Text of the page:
After a glorious semester in Italy spent basking in ancient architecture, engorging myself on countless afternoon gelatos, and, most importantly, living with just a suitcase of clothes and random belongings, I came home and did something a bit unexpected.
Instead of being excited with the reunion between myself and my closet full of clothes, I felt the exact opposite. I rebelled. I opened up my big swinging closet doors and instantly felt the weight of dozens of shirts, sweaters, pants and shoes upon my shoulders- shirts, sweaters, pants and shoes that were… not needed, not wanted, not used, and not conducive to the idea that I might head off on European adventures again in the future.
Because that was definitely my plan.
It was part of my reverse culture shock after study abroad. I refused to turn on my old cell phone for several days, avoiding both normal life and my friends from back home. I listened to all my Italian music CDs 24/7 trying to recreate the vibe of the previous months. I emailed with all my new study abroad friends, reminiscing the good times. And I cleared out my room, feverishly dumping anything and everything I felt like wasn’t useful or worthwhile. Bags, boxes and bins of things all got the cut.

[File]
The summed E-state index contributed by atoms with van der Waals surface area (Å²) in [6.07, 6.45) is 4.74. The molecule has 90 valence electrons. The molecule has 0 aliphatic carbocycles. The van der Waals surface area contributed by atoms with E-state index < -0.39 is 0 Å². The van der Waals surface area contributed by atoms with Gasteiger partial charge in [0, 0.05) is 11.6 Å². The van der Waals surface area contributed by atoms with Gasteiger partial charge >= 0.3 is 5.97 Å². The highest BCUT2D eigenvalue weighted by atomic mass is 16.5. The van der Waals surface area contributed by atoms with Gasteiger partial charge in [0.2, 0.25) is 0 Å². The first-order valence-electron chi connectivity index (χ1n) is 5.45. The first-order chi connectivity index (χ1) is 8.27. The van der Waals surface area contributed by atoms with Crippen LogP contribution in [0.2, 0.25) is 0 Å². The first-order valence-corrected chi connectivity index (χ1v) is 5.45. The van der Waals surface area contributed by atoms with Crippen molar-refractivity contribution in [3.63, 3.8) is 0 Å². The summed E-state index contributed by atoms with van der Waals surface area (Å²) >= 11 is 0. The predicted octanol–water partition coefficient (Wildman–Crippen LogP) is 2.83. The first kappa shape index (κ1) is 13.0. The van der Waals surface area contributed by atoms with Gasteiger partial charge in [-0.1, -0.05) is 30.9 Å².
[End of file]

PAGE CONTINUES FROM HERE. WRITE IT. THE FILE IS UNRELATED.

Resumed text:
Now it’s not like I was a fashion queen or girly girl of any sorts, but I also wasn’t someone who was concerned with my over-accumulation of clothes and things in general. But at this point in time, I purged like I had never purged before. And it felt freeing.
I’m sure part of this had to do with my want to feel control over my life and situation when all I really wanted was to be thousands of miles away from home still. Another part was definitely the fact that, and I remember saying it out loud:
“I lived for the past few months with nothing but this one suitcase of clothes. And I was fine. I don’t need all of this stuff.”
So that was what I told my family, while inside, it went a little more like this:
“I lived for the past few months with nothing but this one suitcase of clothes. And I was fine. I don’t need all of this stuff. And I definitely don’t need it because I plan to get my butt back to Europe as soon as possible!”
So two things were happening at this time in my life:
I planned to travel more, and I realized that I could live with far fewer things in my life (which would in turn open myself up to being able to travel more and not feel weighed down).
And that’s how this all began, really. My future travels around the world, my obsession with living life with only what I need, the seed that would eventually grow into Her Packing List– it all began when I returned home from my semester in Italy nearly 11 years ago. That’s how travel completely changed my relationship with clothes and belongings, for the better.